Wednesday, March 14, 2007

Elk Hunting in Virginia

For the last several years this has really bothered me and I have kept my mouth shut about this issue! By all means I believe that each state has the right to make their own choices in regards to game management! That being said as a citizen of the Commonwealth of Virginia, I am entitled to my own private opinion about those decisions that are made! I personally think that this decision stinks! Elk once roamed the mountains of Virginia as a wild and free species and I believe that if we allow the herd to grow it will provide tourism dollars to the counties in the area where the elk are, hunting opportunities when the herd is strong enough to support it, and opportunities for revenue for Virginia to support the management of that herd. We should embrace these animals and allow them continue to grow and develop. If you are a Virginia sportsman or Sportswoman please contact the VDGIF and let them know how you feel and contact your Virginia state representatives as well.

Apparently Others feel the same way!
Commentary in the Fredericksburg, VA Free Lance Star

Elk Hunting in Virginia

Counties with elk harvests since 2000

Where are the elk in Virginia?

Most free-roaming elk in Virginia emigrated from eastern Kentucky, where Kentucky DNR has released them since 1998. There are only a few elk in Virginia, so your chances of seeing elk are not high. However, the closer you are to Kentucky, the greater the probability of encountering elk. All known elk harvests in recent years have been in Wise County.

How many elk did Virginia hunters take last hunting season?

Hunters harvested two elk in Virginia during the 2004-2005 hunting season and eight elk during the 2003-2004 hunting season. Total harvests by county since the 2000-2001 hunting season are:

County Elk Harvested
Buchanan 2
Bland 0
Dickenson 0
Lee 0
Russell 3
Scott 3
Smyth 0
Tazewell 0
Washington 1
Wise 16

What is the best place to hunt elk in Virginia?

Most elk occur in the Kentucky border area. Much of southwestern Virginia is privately owned and if you have friends or relatives near Kentucky, you may want to check with them about opportunities for elk hunting on private land.

There are two public hunting areas on the Kentucky border. The first of these is the Clinch Ranger District of the Jefferson National Forest (276-328-2931). Clinch Ranger District is mostly in Wise County, with portions in Scott, Lee, and Dickenson counties. The second public hunting area is the Flanagan Reservoir in Dickenson County, managed by the U.S. Army Corps of Engineers (276-835-9544). Call these land management offices for maps and recommendations on accommodations in the respective communities.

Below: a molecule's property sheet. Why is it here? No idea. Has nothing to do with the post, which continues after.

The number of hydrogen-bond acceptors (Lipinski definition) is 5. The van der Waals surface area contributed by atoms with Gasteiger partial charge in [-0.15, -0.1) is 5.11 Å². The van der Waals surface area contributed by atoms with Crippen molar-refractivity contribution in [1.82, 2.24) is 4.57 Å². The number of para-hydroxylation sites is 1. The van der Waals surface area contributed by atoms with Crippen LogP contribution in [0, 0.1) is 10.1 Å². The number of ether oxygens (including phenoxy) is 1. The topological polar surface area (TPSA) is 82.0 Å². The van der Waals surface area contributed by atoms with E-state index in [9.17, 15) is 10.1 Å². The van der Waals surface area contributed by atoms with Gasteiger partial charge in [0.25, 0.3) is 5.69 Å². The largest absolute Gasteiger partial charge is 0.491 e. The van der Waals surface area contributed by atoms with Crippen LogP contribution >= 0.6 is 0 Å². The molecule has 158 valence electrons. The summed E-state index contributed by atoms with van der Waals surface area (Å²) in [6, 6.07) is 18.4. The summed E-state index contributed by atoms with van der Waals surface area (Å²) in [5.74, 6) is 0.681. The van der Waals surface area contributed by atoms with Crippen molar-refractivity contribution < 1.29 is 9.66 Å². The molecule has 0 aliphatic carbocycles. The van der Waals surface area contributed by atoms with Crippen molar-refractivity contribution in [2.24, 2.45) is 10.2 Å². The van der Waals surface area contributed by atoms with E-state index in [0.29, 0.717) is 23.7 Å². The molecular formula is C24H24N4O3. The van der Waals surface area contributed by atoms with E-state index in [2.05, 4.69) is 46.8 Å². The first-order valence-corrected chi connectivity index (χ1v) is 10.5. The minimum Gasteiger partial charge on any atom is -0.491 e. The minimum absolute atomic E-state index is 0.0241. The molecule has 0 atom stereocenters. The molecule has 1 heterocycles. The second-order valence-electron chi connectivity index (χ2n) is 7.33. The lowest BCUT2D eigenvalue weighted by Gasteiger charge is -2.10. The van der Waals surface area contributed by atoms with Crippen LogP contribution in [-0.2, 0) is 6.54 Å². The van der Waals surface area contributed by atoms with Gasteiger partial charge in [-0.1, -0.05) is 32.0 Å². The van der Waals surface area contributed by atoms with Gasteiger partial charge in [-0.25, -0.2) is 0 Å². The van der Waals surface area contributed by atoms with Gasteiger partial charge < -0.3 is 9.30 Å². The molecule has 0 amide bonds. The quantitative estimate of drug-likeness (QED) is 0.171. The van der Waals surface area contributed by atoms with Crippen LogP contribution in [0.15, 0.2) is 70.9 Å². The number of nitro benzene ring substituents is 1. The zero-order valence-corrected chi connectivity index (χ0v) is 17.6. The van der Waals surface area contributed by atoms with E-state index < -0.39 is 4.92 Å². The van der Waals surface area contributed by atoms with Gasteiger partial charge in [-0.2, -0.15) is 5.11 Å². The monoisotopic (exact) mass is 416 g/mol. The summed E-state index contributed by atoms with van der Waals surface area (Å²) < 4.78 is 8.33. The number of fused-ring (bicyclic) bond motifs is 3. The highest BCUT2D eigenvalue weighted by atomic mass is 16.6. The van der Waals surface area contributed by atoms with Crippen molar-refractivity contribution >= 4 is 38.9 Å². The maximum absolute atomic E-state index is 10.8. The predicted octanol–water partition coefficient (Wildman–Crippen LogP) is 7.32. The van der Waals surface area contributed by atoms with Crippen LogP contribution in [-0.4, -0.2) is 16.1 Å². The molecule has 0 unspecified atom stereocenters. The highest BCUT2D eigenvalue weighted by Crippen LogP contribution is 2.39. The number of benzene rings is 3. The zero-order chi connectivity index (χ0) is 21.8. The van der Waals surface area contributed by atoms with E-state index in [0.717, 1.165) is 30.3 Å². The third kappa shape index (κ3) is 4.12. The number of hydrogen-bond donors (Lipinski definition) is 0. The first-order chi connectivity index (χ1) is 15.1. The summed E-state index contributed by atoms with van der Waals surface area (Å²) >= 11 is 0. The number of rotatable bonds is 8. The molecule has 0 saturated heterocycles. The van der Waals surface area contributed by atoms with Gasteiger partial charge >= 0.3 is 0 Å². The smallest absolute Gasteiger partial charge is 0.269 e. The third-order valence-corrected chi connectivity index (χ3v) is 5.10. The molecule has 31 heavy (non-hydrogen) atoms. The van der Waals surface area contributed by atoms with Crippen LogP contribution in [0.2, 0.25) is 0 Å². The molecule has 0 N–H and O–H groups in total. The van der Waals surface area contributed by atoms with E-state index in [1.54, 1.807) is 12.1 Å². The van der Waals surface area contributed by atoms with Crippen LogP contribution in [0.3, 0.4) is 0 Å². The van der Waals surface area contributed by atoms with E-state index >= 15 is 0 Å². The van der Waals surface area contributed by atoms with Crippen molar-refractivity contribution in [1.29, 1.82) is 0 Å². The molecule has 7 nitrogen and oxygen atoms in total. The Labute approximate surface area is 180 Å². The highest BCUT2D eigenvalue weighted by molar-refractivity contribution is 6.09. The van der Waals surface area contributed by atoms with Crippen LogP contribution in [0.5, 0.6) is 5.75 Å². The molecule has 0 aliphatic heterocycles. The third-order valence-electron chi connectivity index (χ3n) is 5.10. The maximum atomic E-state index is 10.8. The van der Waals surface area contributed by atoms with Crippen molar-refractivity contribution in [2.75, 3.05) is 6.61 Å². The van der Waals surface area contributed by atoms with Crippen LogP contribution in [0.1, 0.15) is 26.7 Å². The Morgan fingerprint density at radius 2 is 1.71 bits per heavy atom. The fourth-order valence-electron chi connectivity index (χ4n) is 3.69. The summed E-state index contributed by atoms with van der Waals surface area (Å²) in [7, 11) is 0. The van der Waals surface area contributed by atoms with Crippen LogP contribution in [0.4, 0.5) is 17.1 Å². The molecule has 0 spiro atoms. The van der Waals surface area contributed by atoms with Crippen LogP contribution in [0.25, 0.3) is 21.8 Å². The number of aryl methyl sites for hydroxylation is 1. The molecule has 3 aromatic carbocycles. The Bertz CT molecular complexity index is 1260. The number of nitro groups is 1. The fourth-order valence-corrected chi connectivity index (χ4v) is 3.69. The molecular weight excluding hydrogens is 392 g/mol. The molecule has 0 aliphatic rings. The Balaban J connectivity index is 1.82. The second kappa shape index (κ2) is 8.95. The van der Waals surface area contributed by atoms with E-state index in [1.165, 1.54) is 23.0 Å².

Can antlerless elk be taken in areas where hunters are allowed to take only antlered white-tailed deer?


Do harvested elk have to be checked-in?
What tags do I use?
Can I quarter the elk before moving it from the kill location?

Yes, a successful hunter must check an elk, just as you must check-in a white-tailed deer. You validate a deer tag on your Big Game before moving the carcass from the kill location. Elk must be checked in at a check station and cannot be checked by phone. You may dismember an elk to get it out of the woods, but do not destroy the sexual identity of the animal.

Why does Virginia allow elk hunting?

For the past several years, the state of Kentucky has undertaken an ambitious elk restoration program in southeastern Kentucky, which has resulted in a population of over 4,000 animals in Kentucky. The Kentucky elk restoration area borders Virginia in Buchanan, Dickenson, Wise, and Lee counties. Over the past several years, several of these elk have moved into Virginia, and capturing and returning these elk to Kentucky has not proved to be a practical management option. Therefore, as a proactive management option designed to keep these elk from becoming established in Virginia at this time, the VDGIF has established a full season either-sex elk hunt to run concurrent with all open deer seasons.

Why does Virginia want to keep elk from being established at this time?

One of the primary reasons the Department has been opposed to elk restoration is the potential for transmission of diseases to our valuable white-tailed deer herd. A serious disease that could be introduced by elk is Chronic Wasting Disease (CWD). To date, the disease has only been found in cervids (members of the deer family) in North America. CWD is a contagious neurological disease affecting deer and elk. It causes a characteristic spongy degeneration of the brains of infected animals resulting in emaciation, abnormal behavior, loss of bodily functions and death.

The movement of live animals is one of the greatest risk factors in spreading CWD into new areas. Natural movements of wild deer and elk contribute to the spread of the disease, and human-aided transportation of both captive and wild animals greatly exacerbates this risk factor. There are several potential routes for CWD infection of Virginia's white-tailed deer herd. One possible route is the movement of CWD-infected elk through state-sponsored elk restoration projects. Tennessee, North Carolina, and Kentucky have all released elk recently. Another possible route for CWD infection is through movement of elk and deer between deer farms in neighboring states. While Virginia has very restrictive regulations governing the possession and movement of captive cervids, several of our border states have many deer farms.

VDGIF is working to protect Virginia's hunting economy by taking every precaution to prevent CWD infection of our deer herd. Visit our Chronic Wasting Disease page for more information on VDGIF's effort to keep CWD out of Virginia.